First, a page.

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I'm posting this here instead of the how to section for two reasons. The first is that it's not an illustrated how to, and therefore incomplete in my mind, and the second more important reason, is that I have yet to hear that this has been duplicated by others, and thus the correct method. Follow these instructions at your own risk. Credit for this goes to a Scott Renfield from another list.


Here's the hack I posted pre-Halloween for the 12"
Spirit ball, but I would guess that the basic concept
would work for the larger one as well:

As requested, here’s how I hacked the 12” Spirit ball:
Overview: This will allow you to control the mouth
mechanism by using a color organ and audio source of
your choosing.
Materials needed: 3 volt DC power supply (buy one new
and cut the plug off, or use one from an old
calculator or something. Thrift stores usually have
them for about a buck.)
Single channel color organ. This is a device that
controls the signal strength of standard AC power
based on the signal strength of an audio signal that
you supply to the device. Mine was a $13 kit.
Powered computer speaker. I buy them at yard sales and
thrift stores for about $3.
Boom box with headphone output, or CD player with
amplifier.

Tools needed: Small Phillips screwdriver, needle nose
pliers, soldering iron, electrical tape, masking tape,
glue (perhaps).

Step 1 - Hacking The Beast:
1. First, unplug it; you don’t want it energized while
you’re working on it, inasmuch as the mechanism is
plastic and you don’t want to damage it inadvertently.
Remove the small black screw on the underside of the
base; its approximate location is under one of the
lights that illuminates the face. Place it where you
won't lose it. The ball should then rotate easily for
removal. Put it somewhere it won't get damaged.

2. The black fabric is secured in two ways: it’s
tacked to the base via hot glue or some other
glutinous material, and there is a plastic cable tie
cinched around the lower part of the creature. Gently
pull on the fabric to release it from the base,
gradually working your way around. The face LED
lights go through slits in the fabric; gently slip it
off over them without enlarging the slits. Cutting the
cable tie is contraindicated: DON’T DO IT. It’s
possible to do all you need to do without removing the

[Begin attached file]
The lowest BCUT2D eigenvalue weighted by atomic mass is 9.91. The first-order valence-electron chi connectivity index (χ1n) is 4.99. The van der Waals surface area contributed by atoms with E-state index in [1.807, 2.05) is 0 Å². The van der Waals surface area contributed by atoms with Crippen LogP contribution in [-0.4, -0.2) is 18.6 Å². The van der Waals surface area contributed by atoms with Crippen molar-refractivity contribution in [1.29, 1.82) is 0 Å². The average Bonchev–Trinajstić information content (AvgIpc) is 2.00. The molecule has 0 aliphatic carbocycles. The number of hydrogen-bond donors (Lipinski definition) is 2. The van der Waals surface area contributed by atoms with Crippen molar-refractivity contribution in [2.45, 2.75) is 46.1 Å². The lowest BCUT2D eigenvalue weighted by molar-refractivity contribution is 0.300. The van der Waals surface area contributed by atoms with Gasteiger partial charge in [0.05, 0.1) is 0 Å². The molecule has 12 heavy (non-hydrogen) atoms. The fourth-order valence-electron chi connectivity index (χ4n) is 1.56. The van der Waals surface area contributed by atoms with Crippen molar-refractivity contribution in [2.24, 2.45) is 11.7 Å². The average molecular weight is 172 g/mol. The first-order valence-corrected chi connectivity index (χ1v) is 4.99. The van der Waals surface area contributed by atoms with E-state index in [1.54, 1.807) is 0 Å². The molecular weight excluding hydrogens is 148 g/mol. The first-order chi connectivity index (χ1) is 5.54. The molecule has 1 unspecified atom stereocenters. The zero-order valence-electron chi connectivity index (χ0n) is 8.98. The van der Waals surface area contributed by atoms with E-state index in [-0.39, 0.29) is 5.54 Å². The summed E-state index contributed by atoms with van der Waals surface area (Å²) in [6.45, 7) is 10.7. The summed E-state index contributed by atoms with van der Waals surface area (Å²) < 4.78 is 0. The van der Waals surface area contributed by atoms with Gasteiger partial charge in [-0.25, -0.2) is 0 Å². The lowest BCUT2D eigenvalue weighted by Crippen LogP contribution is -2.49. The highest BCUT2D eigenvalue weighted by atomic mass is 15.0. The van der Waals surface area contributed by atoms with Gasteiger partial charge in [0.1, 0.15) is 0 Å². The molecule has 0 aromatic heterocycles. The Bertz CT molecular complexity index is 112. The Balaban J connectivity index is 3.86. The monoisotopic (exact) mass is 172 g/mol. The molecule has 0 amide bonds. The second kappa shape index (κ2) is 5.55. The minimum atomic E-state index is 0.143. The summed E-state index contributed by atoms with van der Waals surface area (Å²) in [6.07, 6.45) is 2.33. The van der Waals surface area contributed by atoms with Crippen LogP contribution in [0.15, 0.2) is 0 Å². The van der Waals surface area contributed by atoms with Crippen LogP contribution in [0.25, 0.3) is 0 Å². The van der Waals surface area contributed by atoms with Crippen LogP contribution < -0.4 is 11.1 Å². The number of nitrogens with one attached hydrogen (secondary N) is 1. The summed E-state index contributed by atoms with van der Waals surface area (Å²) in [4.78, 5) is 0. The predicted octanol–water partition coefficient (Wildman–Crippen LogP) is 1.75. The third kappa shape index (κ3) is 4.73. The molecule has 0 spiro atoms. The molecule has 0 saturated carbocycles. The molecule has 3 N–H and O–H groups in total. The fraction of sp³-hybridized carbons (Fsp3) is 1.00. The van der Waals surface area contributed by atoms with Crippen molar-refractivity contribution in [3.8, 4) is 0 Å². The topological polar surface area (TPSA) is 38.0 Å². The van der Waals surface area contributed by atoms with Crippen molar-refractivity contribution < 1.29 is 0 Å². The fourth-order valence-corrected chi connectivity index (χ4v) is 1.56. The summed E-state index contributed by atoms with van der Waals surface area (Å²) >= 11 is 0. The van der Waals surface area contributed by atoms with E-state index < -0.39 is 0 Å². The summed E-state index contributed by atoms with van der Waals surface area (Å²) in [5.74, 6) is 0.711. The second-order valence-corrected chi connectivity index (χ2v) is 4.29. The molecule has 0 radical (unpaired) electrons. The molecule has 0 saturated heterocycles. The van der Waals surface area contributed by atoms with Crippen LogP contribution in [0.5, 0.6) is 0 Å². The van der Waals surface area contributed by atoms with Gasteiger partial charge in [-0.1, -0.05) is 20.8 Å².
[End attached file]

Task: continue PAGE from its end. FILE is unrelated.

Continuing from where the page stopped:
tie, and cutting it could add much additional time to
buttoning it back up.

3. Next is partial removal of the creature in order to
access the motor that controls the mouth. If you roll
back the edge of the fabric that covers the base of
the creature, you’ll see a series of metal staples
that attach it to the inner mechanism. Remove these
with a pair of needle-nosed pliers. They may be a
little difficult to remove since they sink into the
skin of the creature, but be patient; you’re almost
there. It’s doubtful that you’ll be able to reuse the
staples, but I would hang on to them until you're sure
you don't need them. I haven’t reattached the
creature skin in mine yet, but I’ll probably just
secure it with glue or something.

4. Removal of the creature skin should be done gently,
since there are wires that attach to the mouth motor
and the eyes. Slip it off evenly and look inside the
head. There is a wire harness that leads to the mouth
and the eyes; mine had two orange wires that go to the
mouth. These are soldered in place, along with a
couple of capacitors. (The mouth motor appears to be
not so much a motor as an electromagnet; energize it
and the mouth opens, de-energize it and it closes.)

NOTE: I also cut one of the speaker wires to
deactivate the internal sound/speaker, since I planned
to use an external speaker for audio. If you want to
use the internal speaker for your audio, you’ll need
to feed an additional wire pair into the unit from
your audio source and attached it to that speaker’s
connections.